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Windows XP served Microsoft well for over 7 years. Now the first phase of its retirement is being set into action, with the end of mainstream support. Security fixes for the OS will continue until 2014.  (Source: Microsoft)
A venerable OS is laid to rest -- sorta

Windows XP in its early years started off ambitious and enterprising.  However, in those early years (2001 and 2002), it also gave many a headache and received ample criticism.  With time (and Service Packs) it matured into what is today regarded as one of Microsoft's best operating system efforts of all time.

Now the time has come at last to take the first steps towards laying the OS to rest.  While sales of XP-downgraded computers will continue after July in the case of HP, and XP will still be installed on some netbooks until 2010, Microsoft is ending mainstream support for the OS on April 14, 2009.  The first phase of the retirement comes over seven years after the first Windows XP shipped.

The fact that it will still be selling XP machines after this discontinuation is a testament to the OS's strong public image, but it also puts Microsoft in a strange position.  Aside from new sales, an estimated 63 percent of internet-connect computers have Windows XP installed (as of March 2009), versus a mere 24 percent with Windows Vista.  In short, Microsoft is in the curious position of ending support for its most widely used product.

Laurence Painell, Windows marketing manager at Microsoft UK reassures customers that while the majority of product-related (i.e. mainstream) support will be ended, key security updates will not.  He states, "We will provide critical security fixes via Windows Update for all editions of XP until 2014."

However, Microsoft will no longer have the burden of answering any non-security issues, except for those users with an
extended support contract with Microsoft or one of its channel partners.  Microsoft says that the familiarity in the tech community with XP, should limit this becoming a problem.  It argues that customers have plenty of support resources to turn to online.

Gartner analyst
Michael Silver praises the move.  He states, "The only thing extended support buys you is creation of new non-security fixes, at a hefty fee for each one. After all these years, most people figure that most of the functional bugs [in XP] are already worked out."

Microsoft is encouraging XP customers to switch to its upcoming OS, Windows 7, particularly those who skipped Vista.  One curious aspect of Windows 7 is that it comes with an offer for an XP downgrade, again throwing a bit of a wrench in Microsoft's retirement plans.  The downgrade is a quick process, but ironically an upgrade from XP to Windows 7 requires a full install. 

Describes a Windows Team blog post, "There are simply too many changes in how PCs have been configured (applets, hardware support, driver model etc) that having all of that support carry forth to Windows 7 would not be nearly as high quality as a clean install."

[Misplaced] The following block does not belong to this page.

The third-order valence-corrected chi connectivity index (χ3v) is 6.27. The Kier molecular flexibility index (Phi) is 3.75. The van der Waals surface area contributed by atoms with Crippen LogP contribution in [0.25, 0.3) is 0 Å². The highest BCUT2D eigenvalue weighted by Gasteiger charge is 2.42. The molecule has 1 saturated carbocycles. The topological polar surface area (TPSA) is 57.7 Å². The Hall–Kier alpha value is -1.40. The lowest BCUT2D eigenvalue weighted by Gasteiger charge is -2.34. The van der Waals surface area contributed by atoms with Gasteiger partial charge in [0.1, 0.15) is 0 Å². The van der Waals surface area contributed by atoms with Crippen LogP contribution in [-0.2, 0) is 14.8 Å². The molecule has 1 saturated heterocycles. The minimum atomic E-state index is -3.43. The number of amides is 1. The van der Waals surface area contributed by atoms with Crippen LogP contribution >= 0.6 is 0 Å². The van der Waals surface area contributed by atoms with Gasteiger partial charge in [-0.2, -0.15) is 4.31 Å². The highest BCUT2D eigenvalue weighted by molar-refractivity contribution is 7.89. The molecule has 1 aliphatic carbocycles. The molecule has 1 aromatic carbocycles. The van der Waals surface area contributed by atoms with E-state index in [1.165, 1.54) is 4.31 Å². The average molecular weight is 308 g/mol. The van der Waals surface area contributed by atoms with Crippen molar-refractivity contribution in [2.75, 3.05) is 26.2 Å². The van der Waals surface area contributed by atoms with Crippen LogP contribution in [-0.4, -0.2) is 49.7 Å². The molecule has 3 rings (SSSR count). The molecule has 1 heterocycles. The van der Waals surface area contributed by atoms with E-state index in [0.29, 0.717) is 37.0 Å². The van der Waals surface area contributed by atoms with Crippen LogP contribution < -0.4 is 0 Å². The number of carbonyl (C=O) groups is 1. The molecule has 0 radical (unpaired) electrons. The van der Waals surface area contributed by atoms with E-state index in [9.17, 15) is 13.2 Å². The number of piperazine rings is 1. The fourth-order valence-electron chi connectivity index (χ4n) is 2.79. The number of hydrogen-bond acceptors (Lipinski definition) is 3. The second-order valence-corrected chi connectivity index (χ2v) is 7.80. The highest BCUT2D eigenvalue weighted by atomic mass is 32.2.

Microsoft encourages XP customers to download the Windows 7 beta to ease the transition.

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RE: Kind of a mixed opinion here
By SavagePotato on 4/8/2009 10:16:04 AM , Rating: 2
You have to understand the key way in which Microsoft made 64 bit viable on Vista which is to force both driver sets for whql certification. It's not perfect but it helps.

As far as not being able to buy Vista64 huh? I bought Vista 64 on day one of release. My new notebook I purchased in January came with Vista64 as the default option.

Microsoft has to constantly dance back and forth between the people that want progress and the people that still think it's a good idea to use dos apps. That's why you still have a 32bit version.

RE: Kind of a mixed opinion here
By Nighteye2 on 4/8/2009 10:36:49 AM , Rating: 2
Maybe it was different where you live, but here only the Ultimate edition had the 64-bit disc in the box. For all the other Vista versions, you had to contact Microsoft and ask for shipping. (in the Netherlands, and most likely the rest of Europe as well, at least)

As for using DOS apps, emulation works well enough for those. Or Microsoft could ship windows 7 64-bit by default with VM software installed and virtual machines with all previous windows versions - or at least enough to run all programs.

By SavagePotato on 4/8/2009 10:49:05 AM , Rating: 2
Eventually that is the only hope, for getting away from the registry, dos, legacy support in general.


Vmware is not a viable solution to me. Eventually when 32 bit support and all legacy support, (and hopefully the registry too) gets dropped. There has to be a very seamless integrated way to run legacy apps.

Purchasing a 3rd party program like vmware, or even using something like windows virtual machine is not a good option to me. It has to be built in, easy, and fast, because these people clinging to ancient apps are not known for their technical ability. Convincing a technically inept user to pay for yet another app to run their legacy crap they refuse to let go of doesn't sound like fun does it?

We have to reach the point where computers are powerful enough that Microsoft can build some form of quality virtualisation in and truly innovate on the OS itself.

Of course being Microsoft, you know they will just get sued so it's a catch 22.

"I mean, if you wanna break down someone's door, why don't you start with AT&T, for God sakes? They make your amazing phone unusable as a phone!" -- Jon Stewart on Apple and the iPhone

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